17. The appliance of claim 16, wherein the drainage system further comprises: an overlay, wherein the overlay is sized to be placed over and enclose a part of the portion of the body to be treated; and an overlay sealing mechanism to operably seal the overlay to the body.
18. The appliance of claim 17, wherein the overlay is comprised of a semi-permeable material, so that reduced pressure may be maintained in the volume under the overlay at said part of the body.
19. The appliance of claim 17, wherein the drainage system further comprises a draining mechanism extending from the volume under the overlay at said part of the body to an area outside the volume of the flexible chamber so that exudate aspirated from said part of the body may be drained from said part of the body to such outside area.
20. The appliance of claim 19, wherein the area outside the volume of the flexible chamber is the reduced pressure supply source, so that the draining mechanism is in fluid communication with the reduced pressure supply source and reduced pressure is supplied by the draining mechanism to the volume under the overlay at said part of the body.
21. The appliance of claim 20, wherein the draining mechanism is further comprised of a collection system that is operably positioned between the overlay and the reduced pressure supply source and the collection system comprises a container to receive and hold fluid aspirated from said part of the body.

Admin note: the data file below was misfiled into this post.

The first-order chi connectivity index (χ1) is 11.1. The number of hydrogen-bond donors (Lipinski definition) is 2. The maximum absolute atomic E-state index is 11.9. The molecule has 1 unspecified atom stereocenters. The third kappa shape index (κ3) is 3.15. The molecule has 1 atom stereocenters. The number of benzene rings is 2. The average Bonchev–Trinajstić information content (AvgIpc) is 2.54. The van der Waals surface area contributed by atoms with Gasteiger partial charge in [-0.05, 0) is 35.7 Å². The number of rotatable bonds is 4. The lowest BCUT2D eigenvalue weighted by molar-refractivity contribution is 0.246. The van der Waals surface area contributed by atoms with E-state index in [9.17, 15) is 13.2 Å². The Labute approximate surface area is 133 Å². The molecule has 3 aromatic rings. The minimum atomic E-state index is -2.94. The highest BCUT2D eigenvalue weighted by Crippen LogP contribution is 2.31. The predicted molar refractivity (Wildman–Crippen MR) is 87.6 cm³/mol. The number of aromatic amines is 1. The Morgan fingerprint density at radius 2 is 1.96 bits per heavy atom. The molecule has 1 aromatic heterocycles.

22. The appliance of claim 21, wherein the collection system is further comprised of a pressure halting mechanism to halt the application of reduced pressure to the volume under the overlay at said part of the body when the fluid in the container exceeds a predetermined amount.
23. The appliance of claim 17, wherein the drainage system further comprises a wound packing mechanism disposed between the overlay and said part of the body.
24. The appliance of claim 1, further comprising a fluid impermeable or semi-permeable liner disposed between the chamber and the portion of the body positioned within the chamber.
25. The appliance of claim 24, further comprising a sealing mechanism to seal the fluid impermeable or semi-permeable liner to the portion of the body positioned within the chamber, so that reduced pressure may be maintained within the volume of the chamber and the volume of the liner.